As discussed by Tomkinson et al (53), there are several variants of 20mSRT protocols and prediction equations with the Progressive Aerobic Cardiovascular Endurance Run (PACER) test—one of the most popular, particularly in North America. Scott et al (47) describe the development and validation of a prediction equation to estimate peak V˙O2 in the PACER test. Unlike earlier attempts to predict peak V˙O2 that have generally used treadmill-determined peak V˙O2 as the criterion measure of aerobic fitness, the authors recorded V˙O2 during PACER tests. Peak V˙O2 was accepted as the average V˙O2 over the last 30 seconds of the final completed PACER stage. The authors recognize that 20mSRT performance scores are influenced by a variety of factors other than aerobic fitness, and they note that body mass impacts on estimated peak V˙O2 and that predicted peak V˙O2 is significantly underestimated in individuals with a high body mass index. They resolve that including a variable related to body composition in their prediction equation is critical, and the equation developed includes total number of laps completed during the PACER, body mass index, and the interaction between sex and age. Scott et al (47) conclude that their prediction equation can be used with confidence to estimate 10- to 15-year-olds’ V˙O2 in the final stage of the PACER test.

Weston et al (59) investigated the physical fitness of 9-year-old children from a socially deprived area in North East England. They report data from a battery of physical fitness tests with aerobic fitness “indirectly assessed via 20mSRT performance using the British National Coaching Foundation protocol.” The authors present their 20mSRT performance scores not as estimated peak V˙O2 but as number of completed shuttles. In accord with the extant literature, they noted that body mass index was a strong predictor of 20mSRT performance, that children with a higher body mass ran fewer 20-m shuttles, and that there was a large gender difference in 20mSRT performance. Boys, on average, completed 37% more shuttles than girls which is intriguing as, in 9-year-olds, the mean sex difference in aerobic fitness is ∼10%, the sex difference in mean sprint speed is ∼3%, and, at the time of writing, the world’s best recorded sprint performance by a 9-year-old (boy or girl) is by a girl (3). Why there is such a large gender difference in 20mSRT performance scores and not similar sex differences in either aerobic fitness or running speed warrants further investigation. Weston et al (59) reported their 20mSRT performance scores to be not substantially different from those recorded in other regions of England, but the authors found scores from other fitness tests in the battery to be lower than those of children from elsewhere. Overall, they interpret their data to indicate suboptimal levels of physical fitness and to support the introduction of longitudinal physical fitness testing programs within the school setting—a topic that has proved controversial for decades (eg, 17,18,49).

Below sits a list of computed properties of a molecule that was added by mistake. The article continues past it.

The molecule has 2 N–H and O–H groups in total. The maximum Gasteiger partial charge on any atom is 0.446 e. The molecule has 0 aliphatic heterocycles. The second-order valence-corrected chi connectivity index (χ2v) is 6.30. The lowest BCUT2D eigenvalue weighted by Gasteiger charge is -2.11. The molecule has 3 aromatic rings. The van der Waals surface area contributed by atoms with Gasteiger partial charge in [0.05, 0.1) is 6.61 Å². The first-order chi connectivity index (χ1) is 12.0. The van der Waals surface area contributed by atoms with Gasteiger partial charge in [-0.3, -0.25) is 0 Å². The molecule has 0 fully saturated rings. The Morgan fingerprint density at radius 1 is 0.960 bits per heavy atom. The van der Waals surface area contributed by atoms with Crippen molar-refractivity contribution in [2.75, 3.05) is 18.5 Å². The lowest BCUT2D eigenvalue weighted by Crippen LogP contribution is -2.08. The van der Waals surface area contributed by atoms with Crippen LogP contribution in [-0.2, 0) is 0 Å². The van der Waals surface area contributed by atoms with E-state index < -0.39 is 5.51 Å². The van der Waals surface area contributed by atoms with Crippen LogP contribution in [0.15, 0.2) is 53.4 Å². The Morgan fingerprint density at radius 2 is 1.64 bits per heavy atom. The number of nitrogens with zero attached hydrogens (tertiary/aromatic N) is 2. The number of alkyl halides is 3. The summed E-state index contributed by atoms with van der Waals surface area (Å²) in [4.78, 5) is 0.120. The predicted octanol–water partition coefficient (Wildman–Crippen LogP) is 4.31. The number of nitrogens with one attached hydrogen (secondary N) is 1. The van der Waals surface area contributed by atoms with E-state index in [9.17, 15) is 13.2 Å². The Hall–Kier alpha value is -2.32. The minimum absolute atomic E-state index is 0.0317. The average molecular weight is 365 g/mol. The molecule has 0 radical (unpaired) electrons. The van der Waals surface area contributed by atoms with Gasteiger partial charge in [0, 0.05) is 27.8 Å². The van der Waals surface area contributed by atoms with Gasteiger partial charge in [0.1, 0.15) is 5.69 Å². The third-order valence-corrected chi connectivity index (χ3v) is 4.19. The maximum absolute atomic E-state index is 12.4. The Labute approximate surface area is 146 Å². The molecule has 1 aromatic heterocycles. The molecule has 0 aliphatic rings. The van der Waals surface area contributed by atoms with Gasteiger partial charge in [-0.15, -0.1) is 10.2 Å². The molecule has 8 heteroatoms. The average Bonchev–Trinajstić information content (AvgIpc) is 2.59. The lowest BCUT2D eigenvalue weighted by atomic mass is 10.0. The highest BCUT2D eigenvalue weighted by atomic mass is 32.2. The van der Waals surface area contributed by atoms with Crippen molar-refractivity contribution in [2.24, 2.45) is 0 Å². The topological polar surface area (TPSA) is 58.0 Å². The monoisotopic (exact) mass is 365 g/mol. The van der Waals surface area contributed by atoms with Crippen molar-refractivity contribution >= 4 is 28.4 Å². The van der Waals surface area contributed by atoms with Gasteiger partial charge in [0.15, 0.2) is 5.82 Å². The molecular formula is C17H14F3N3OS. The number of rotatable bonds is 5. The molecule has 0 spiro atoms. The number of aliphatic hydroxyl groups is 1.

Welsman (55) emphasizes that scientific rigor and critical analysis are essential components of pediatric research and challenges the validity and reliability of predictions of peak V˙O2 from field performance tests. She describes some of the interpretations of field test scores that have clouded understanding of children’s aerobic fitness, its development, and its relationship with current and future health. She asks why, when there is unequivocal evidence that aerobic fitness varies with age and maturity status–driven changes in a range of morphological and physiological covariates and not in direct ratio with body mass, performance test predictions of age-specific peak V˙O2 divided by body mass have been collated into international norms and recommendations for health surveillance. Her most serious concern in relation to child health and well-being is the promotion of performance test scores to establish “clinical red flags” designed to identify individual children and adolescents at risk of cardiovascular disease. She appeals to pediatric exercise scientists that, “our children deserve better than this.”